(2) Case-2 
 Figure 3 shows a schematic of the coil arrangement for case2. For axially traveling magnetic field, 
6-pieces of circular coils were arranged to generate a 2-pole magnetic field. Outside these coils, six 
pieces of oblong coil for rotationally traveling magnetic field are arranged along circumference to 
form 2-pole magnetic field. High frequency currents are imposed to the former coils to establish a 
downward flow only in the outer region of the melt by using the skin effect. 
 
Measurements 
 Electric currents were led from a 50-Hz power source to the coil system of case-1 and that for 
rotational flow in case-2. To the coil system for vertical flow in case-2, high frequency currents were 
led through an inverter regulator with variable frequencies. Liquid gallium was contained in a plastic 
crucible with 50-55 mm inside diameter and 100 mm liquid metal height. Coil systems were fixed in 
an annular glass vessel filled with cooling oil. 
 Free surface shapes were measured by an electrical probe method in which a tungsten wire was used 
for the contact probe. The rotational speed of the liquid metal was measured from the rotational speed 
of an impeller which was immersed in the liquid metal. Vives probe was applied to measure the 
velocities of the liquid metal. In the measurements, a low pass filter was adopted to remove the noise 
from the traveling magnetic field generated by the coil system. 
 
Fig.2. E.M. pump proposed by Ueno et al.[2]
Regulator-1
Liquid metal 
Crucible 
Coil for 
Vertical Flow 
Regulator-2
Coil for 
Rotation 
Coil for 
Rotation 
Coil for 
Vertical Fow 
Metal 
Fig.3. Schematic of hybrid electromagnetic stirrer.
Results 
(1) Case-1 
Figure 4 describes the free surface profiles 
measured by the electrical probe method for 
case-1. Two different directions of traveling 
magnetic field are examined, one is upward and 
the other is downward direction. For both 
directions, profiles of free surface are almost 
same, namely, deep depression is formed by the 
centrifugal force due to strong rotational motion. 
From these results, the vertical flow is found to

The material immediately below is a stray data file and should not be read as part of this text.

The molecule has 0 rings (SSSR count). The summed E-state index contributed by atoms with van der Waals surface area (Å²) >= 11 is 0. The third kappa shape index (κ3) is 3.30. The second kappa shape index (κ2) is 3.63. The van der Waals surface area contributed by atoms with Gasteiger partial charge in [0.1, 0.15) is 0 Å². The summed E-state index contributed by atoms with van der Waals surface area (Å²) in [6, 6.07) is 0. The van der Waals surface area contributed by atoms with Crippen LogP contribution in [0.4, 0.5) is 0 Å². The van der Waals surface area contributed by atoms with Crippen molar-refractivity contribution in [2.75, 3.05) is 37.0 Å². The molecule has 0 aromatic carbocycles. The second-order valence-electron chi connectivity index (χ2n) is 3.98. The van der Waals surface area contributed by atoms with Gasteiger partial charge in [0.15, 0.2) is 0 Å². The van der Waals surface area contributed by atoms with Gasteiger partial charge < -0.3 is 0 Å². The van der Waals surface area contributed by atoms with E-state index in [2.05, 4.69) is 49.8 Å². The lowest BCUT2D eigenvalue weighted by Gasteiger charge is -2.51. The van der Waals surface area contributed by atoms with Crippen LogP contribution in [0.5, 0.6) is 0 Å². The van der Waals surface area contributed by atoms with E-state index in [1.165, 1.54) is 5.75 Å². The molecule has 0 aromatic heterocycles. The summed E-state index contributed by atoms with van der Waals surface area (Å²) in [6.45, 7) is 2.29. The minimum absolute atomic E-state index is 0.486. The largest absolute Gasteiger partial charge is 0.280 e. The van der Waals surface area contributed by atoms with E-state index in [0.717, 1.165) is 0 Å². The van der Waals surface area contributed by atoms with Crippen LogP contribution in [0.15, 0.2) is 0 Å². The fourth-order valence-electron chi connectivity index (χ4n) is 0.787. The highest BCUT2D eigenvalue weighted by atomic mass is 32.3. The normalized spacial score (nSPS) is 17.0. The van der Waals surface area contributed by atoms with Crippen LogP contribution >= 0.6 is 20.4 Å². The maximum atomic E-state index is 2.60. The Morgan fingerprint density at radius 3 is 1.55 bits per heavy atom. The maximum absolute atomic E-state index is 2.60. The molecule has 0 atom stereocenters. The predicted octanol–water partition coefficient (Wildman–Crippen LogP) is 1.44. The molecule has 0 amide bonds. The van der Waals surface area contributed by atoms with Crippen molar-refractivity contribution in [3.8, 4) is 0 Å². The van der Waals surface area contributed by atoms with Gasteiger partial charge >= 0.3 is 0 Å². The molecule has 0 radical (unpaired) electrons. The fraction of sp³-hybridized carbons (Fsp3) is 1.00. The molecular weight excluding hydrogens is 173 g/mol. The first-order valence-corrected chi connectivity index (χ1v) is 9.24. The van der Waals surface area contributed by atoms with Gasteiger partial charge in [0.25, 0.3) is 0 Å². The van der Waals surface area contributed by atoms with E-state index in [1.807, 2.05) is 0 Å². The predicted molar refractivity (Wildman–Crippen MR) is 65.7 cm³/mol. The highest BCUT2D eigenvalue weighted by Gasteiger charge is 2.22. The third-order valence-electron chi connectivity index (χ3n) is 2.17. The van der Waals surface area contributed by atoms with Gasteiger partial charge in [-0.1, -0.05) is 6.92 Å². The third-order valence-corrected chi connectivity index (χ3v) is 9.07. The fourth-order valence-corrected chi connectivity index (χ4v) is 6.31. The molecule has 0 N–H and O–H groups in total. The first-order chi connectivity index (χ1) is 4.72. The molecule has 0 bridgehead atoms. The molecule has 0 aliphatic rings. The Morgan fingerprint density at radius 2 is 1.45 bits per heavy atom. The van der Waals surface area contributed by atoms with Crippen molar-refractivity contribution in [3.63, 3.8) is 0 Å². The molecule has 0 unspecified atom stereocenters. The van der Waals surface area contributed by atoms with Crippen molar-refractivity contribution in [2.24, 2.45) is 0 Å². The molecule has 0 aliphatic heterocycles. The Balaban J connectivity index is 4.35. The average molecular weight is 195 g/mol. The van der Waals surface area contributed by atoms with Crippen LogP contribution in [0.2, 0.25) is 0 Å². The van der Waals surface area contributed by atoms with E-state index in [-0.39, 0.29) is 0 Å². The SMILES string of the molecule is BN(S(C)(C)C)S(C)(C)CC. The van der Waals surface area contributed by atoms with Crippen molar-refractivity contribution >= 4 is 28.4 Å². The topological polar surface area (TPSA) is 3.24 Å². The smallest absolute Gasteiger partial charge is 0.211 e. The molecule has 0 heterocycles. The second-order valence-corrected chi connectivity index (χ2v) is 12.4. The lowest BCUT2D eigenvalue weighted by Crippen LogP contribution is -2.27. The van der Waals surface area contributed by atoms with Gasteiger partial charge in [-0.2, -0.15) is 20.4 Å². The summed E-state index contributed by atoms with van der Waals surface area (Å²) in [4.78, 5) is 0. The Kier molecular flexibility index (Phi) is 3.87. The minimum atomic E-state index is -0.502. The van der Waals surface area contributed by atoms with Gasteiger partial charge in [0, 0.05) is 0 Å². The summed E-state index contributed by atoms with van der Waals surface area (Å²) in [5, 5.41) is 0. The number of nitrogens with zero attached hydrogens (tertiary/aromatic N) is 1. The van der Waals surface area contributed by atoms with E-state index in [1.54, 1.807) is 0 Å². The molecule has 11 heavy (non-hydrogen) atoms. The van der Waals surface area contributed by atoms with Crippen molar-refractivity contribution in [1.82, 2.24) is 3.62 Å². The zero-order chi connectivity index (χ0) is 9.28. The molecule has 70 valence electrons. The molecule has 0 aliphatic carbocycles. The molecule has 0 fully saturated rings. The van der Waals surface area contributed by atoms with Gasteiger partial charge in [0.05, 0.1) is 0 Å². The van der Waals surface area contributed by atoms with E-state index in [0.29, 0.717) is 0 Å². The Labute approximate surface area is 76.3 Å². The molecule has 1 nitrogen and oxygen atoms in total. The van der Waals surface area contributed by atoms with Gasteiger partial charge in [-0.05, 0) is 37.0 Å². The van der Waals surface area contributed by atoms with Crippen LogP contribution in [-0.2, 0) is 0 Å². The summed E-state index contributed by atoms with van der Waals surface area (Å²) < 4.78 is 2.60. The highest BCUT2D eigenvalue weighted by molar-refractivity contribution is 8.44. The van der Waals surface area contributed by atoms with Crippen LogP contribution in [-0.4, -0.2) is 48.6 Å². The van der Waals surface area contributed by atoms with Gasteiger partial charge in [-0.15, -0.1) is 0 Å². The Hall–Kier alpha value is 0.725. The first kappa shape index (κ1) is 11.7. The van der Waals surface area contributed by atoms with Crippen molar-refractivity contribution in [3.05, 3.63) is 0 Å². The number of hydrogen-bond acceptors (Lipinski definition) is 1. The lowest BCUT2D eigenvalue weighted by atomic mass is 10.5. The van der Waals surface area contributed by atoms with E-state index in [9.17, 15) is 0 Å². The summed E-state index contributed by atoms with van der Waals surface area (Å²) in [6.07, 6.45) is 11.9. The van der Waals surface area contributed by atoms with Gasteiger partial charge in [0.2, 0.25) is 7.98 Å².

be so weak that the free surface deformation is 
not suppressed for case-1. This may be 
attributed to the larger resistance of vertical flow 
than that of rotational flow. It seems difficult to 
regulate the angle of coil inclination to make the 
both flows comparable. From these results, it is 
concluded that the rotary stirrer of case-1 is insufficient for the function to keep flat free surface 
during rotation even though it needs not two power sources like in case-2. 
(2) Case-2 
 The observed free surface profiles during stirring are shown in Fig.5. For the case of rotary stirring 
(Fig.5(a)), free surface depression is clearly seen. On the contrary, for the case of hybrid stirring 
(Fig.5(b)), the depression is reduced remarkably. 
 
 
 
 
 
 
 
 
 
 
 
 
 
 (a) rotary stirring (b) hybrid stirring 
 
 Fig.5. Observed free surface profiles for hybrid stirring of liquid gallium 
with and without vertical flow (Case-2) 
 
 Free surface profiles measured by the electrical probe are indicated in Fig.6. For the case of rotary 
stirring, the difference in the height of free surface between center and rim reaches 10 mm. On the 
other hand, it decreases down to 2 mm for hybrid stirring. The skin depth, (2/µe\u3c9\u3c3)1/2, of liquid 
gallium is 36 mm for rotary stirring (50 Hz) and 7.14 mm for vertical stirring (1300 Hz), respectively. 
 Figure 7 shows the relation between rotational speed of liquid gallium and imposed current in the 
coil for rotation. The rotational speed in the hybrid stirring is found to be smaller than that in the 
rotary stirring, nevertheless, the difference is less than 20%. Although these results indicate the 
rotational speed inside the liquid gallium, the rotation of free surface is also confirmed by observation. 
 Measured velocities of liquid gallium with Vives probe are shown in Fig.8 (a)-(c) for the cases of 
vertical stirring, rotational